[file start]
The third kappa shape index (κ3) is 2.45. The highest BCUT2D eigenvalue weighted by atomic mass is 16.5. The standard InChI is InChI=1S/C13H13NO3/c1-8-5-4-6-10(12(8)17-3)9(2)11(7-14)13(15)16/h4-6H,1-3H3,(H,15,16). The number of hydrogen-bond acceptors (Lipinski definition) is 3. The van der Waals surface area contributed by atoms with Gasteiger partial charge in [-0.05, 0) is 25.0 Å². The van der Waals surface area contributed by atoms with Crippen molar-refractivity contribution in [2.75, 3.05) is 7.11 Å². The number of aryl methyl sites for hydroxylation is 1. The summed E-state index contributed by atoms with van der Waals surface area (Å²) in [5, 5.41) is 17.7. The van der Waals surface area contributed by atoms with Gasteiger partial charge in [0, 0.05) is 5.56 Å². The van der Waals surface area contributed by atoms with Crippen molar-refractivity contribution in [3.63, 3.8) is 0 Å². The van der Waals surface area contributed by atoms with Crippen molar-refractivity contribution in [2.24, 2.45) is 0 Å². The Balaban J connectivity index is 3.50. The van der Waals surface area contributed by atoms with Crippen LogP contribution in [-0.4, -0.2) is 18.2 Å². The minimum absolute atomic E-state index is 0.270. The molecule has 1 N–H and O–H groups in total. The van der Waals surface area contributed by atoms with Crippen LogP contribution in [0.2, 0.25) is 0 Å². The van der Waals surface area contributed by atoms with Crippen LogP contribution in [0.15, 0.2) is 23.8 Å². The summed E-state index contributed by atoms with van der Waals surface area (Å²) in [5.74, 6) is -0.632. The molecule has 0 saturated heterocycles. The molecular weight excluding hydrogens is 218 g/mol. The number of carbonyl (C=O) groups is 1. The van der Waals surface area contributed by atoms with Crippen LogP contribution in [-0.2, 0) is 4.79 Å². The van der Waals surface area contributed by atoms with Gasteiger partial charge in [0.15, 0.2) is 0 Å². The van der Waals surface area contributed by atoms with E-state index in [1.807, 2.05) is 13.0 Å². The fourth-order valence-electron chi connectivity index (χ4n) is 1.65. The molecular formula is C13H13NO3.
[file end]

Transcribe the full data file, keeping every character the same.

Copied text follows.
The third kappa shape index (κ3) is 2.45. The highest BCUT2D eigenvalue weighted by atomic mass is 16.5. The standard InChI is InChI=1S/C13H13NO3/c1-8-5-4-6-10(12(8)17-3)9(2)11(7-14)13(15)16/h4-6H,1-3H3,(H,15,16). The number of hydrogen-bond acceptors (Lipinski definition) is 3. The van der Waals surface area contributed by atoms with Gasteiger partial charge in [-0.05, 0) is 25.0 Å². The van der Waals surface area contributed by atoms with Crippen molar-refractivity contribution in [2.75, 3.05) is 7.11 Å². The number of aryl methyl sites for hydroxylation is 1. The summed E-state index contributed by atoms with van der Waals surface area (Å²) in [5, 5.41) is 17.7. The van der Waals surface area contributed by atoms with Gasteiger partial charge in [0, 0.05) is 5.56 Å². The van der Waals surface area contributed by atoms with Crippen molar-refractivity contribution in [3.63, 3.8) is 0 Å². The van der Waals surface area contributed by atoms with Crippen molar-refractivity contribution in [2.24, 2.45) is 0 Å². The Balaban J connectivity index is 3.50. The van der Waals surface area contributed by atoms with Crippen LogP contribution in [-0.4, -0.2) is 18.2 Å². The minimum absolute atomic E-state index is 0.270. The molecule has 1 N–H and O–H groups in total. The van der Waals surface area contributed by atoms with Crippen LogP contribution in [0.2, 0.25) is 0 Å². The van der Waals surface area contributed by atoms with Crippen LogP contribution in [0.15, 0.2) is 23.8 Å². The summed E-state index contributed by atoms with van der Waals surface area (Å²) in [5.74, 6) is -0.632. The molecule has 0 saturated heterocycles. The molecular weight excluding hydrogens is 218 g/mol. The number of carbonyl (C=O) groups is 1. The van der Waals surface area contributed by atoms with Crippen LogP contribution in [-0.2, 0) is 4.79 Å². The van der Waals surface area contributed by atoms with Gasteiger partial charge in [0.15, 0.2) is 0 Å². The van der Waals surface area contributed by atoms with E-state index in [1.807, 2.05) is 13.0 Å². The fourth-order valence-electron chi connectivity index (χ4n) is 1.65. The molecular formula is C13H13NO3.